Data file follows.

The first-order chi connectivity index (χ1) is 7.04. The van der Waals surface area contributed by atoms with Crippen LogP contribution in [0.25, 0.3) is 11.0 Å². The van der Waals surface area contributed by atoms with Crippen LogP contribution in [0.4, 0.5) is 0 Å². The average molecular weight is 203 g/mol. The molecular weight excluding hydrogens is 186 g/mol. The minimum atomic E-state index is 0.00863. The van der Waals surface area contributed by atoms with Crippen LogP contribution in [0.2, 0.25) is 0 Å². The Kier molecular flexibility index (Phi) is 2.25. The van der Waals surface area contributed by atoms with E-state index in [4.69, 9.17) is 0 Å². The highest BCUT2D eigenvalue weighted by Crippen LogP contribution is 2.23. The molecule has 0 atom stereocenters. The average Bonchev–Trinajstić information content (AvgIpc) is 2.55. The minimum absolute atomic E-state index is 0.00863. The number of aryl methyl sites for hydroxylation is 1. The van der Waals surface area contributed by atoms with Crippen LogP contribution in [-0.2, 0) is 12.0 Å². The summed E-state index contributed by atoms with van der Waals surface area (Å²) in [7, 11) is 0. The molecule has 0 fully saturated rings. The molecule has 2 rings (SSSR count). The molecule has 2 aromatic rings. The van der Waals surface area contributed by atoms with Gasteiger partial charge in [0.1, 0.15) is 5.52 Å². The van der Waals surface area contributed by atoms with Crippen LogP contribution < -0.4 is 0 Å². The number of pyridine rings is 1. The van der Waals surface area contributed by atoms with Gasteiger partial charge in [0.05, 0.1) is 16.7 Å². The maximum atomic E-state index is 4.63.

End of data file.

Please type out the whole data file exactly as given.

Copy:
The first-order chi connectivity index (χ1) is 7.04. The van der Waals surface area contributed by atoms with Crippen LogP contribution in [0.25, 0.3) is 11.0 Å². The van der Waals surface area contributed by atoms with Crippen LogP contribution in [0.4, 0.5) is 0 Å². The average molecular weight is 203 g/mol. The molecular weight excluding hydrogens is 186 g/mol. The minimum atomic E-state index is 0.00863. The van der Waals surface area contributed by atoms with Crippen LogP contribution in [0.2, 0.25) is 0 Å². The Kier molecular flexibility index (Phi) is 2.25. The van der Waals surface area contributed by atoms with E-state index in [4.69, 9.17) is 0 Å². The highest BCUT2D eigenvalue weighted by Crippen LogP contribution is 2.23. The molecule has 0 atom stereocenters. The average Bonchev–Trinajstić information content (AvgIpc) is 2.55. The minimum absolute atomic E-state index is 0.00863. The number of aryl methyl sites for hydroxylation is 1. The van der Waals surface area contributed by atoms with Crippen LogP contribution in [-0.2, 0) is 12.0 Å². The summed E-state index contributed by atoms with van der Waals surface area (Å²) in [7, 11) is 0. The molecule has 0 fully saturated rings. The molecule has 2 rings (SSSR count). The molecule has 2 aromatic rings. The van der Waals surface area contributed by atoms with Gasteiger partial charge in [0.1, 0.15) is 5.52 Å². The van der Waals surface area contributed by atoms with Crippen LogP contribution < -0.4 is 0 Å². The number of pyridine rings is 1. The van der Waals surface area contributed by atoms with Gasteiger partial charge in [0.05, 0.1) is 16.7 Å². The maximum atomic E-state index is 4.63.